The Walmer Castle arrived in Cape Town at early dawn, moving carefully through the narrow channel that divided the great leper settlement of Robben Island from the mainland, and dropped anchor in Table Bay.
Jamie was on deck before sunrise. He watched, mesmerized, as the early-morning fog lifted and revealed the grand spectacle of Table Mountain looming high over the
city. He had arrived. The moment the ship made fast to the wharf, the decks were overrun by a horde of the strangest-looking people Jamie had ever seen. There were touts for all the different hotels—black men, yellow men, brown men and red men frantically offering to bear away luggage—and small boys running back and forth with newspapers and sweets and fruits for sale. Hansom drivers who were half-castes, Parsis or blacks were yelling their eagerness to be hired. Vendors and men pushing drinking carts called attention to their wares.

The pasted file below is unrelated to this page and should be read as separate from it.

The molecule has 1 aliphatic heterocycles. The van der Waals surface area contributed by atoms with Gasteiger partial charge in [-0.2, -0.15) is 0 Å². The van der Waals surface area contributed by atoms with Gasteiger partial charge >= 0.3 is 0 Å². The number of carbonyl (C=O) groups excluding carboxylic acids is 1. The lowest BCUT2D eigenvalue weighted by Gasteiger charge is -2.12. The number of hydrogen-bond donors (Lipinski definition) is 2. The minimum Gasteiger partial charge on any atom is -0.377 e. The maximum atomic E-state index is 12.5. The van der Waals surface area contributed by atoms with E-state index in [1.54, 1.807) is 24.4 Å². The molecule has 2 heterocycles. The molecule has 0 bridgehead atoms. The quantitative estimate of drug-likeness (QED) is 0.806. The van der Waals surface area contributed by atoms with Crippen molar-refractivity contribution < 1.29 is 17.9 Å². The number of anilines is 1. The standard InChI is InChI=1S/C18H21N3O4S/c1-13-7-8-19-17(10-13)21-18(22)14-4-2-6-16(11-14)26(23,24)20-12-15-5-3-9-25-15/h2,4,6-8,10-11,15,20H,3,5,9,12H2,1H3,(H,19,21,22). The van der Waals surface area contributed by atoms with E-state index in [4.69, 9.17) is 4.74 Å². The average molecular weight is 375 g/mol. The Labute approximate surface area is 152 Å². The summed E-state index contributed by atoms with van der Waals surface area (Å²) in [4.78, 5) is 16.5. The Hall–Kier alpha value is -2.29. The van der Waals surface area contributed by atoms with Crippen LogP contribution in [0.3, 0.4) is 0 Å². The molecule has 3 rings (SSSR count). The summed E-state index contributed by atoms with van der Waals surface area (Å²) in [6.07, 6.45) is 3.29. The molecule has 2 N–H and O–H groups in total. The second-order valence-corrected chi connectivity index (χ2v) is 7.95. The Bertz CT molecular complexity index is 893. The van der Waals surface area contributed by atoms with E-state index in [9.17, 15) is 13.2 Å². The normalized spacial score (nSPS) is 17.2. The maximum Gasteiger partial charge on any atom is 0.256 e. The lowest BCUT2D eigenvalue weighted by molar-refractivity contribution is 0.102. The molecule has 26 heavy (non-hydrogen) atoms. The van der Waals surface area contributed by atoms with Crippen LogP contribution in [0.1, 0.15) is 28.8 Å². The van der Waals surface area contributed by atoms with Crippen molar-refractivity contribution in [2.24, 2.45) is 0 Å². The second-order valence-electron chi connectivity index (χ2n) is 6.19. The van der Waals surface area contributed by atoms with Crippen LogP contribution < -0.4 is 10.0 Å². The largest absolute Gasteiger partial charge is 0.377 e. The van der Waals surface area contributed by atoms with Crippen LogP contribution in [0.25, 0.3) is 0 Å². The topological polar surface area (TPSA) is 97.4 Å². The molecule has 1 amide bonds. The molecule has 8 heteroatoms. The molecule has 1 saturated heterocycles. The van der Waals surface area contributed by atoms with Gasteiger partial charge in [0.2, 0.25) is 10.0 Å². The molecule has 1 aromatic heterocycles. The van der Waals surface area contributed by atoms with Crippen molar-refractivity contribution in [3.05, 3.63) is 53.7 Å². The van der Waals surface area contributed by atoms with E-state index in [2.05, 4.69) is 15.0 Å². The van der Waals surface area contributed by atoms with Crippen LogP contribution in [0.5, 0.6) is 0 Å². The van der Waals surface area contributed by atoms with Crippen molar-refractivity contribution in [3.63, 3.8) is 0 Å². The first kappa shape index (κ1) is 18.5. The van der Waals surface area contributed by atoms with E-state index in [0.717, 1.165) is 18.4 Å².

The air was thick with huge black flies. Sailors and porters hustled and halloaed their way through the crowd while passengers vainly tried to keep their luggage together and in sight. It was a babel of voices and noise.
People spoke to one another in a language Jamie had never heard.
“Yulle kom van de Kaap, neh?”
“Het julle mine papa zyn wagen gezien?”
He did not understand a word.
Cape Town was utterly unlike anything Jamie had ever seen. No two houses were alike. Next to a large warehouse two or three stories high, built of bricks or stone, was a small canteen of galvanized iron, then a jeweler’s shop with hand-blown plate-glass windows and abutting it a small greengrocer’s and next to that a
Novel Book: MASTER OF THE GAME
Copyright © 1982 by Sheldon Literary Trust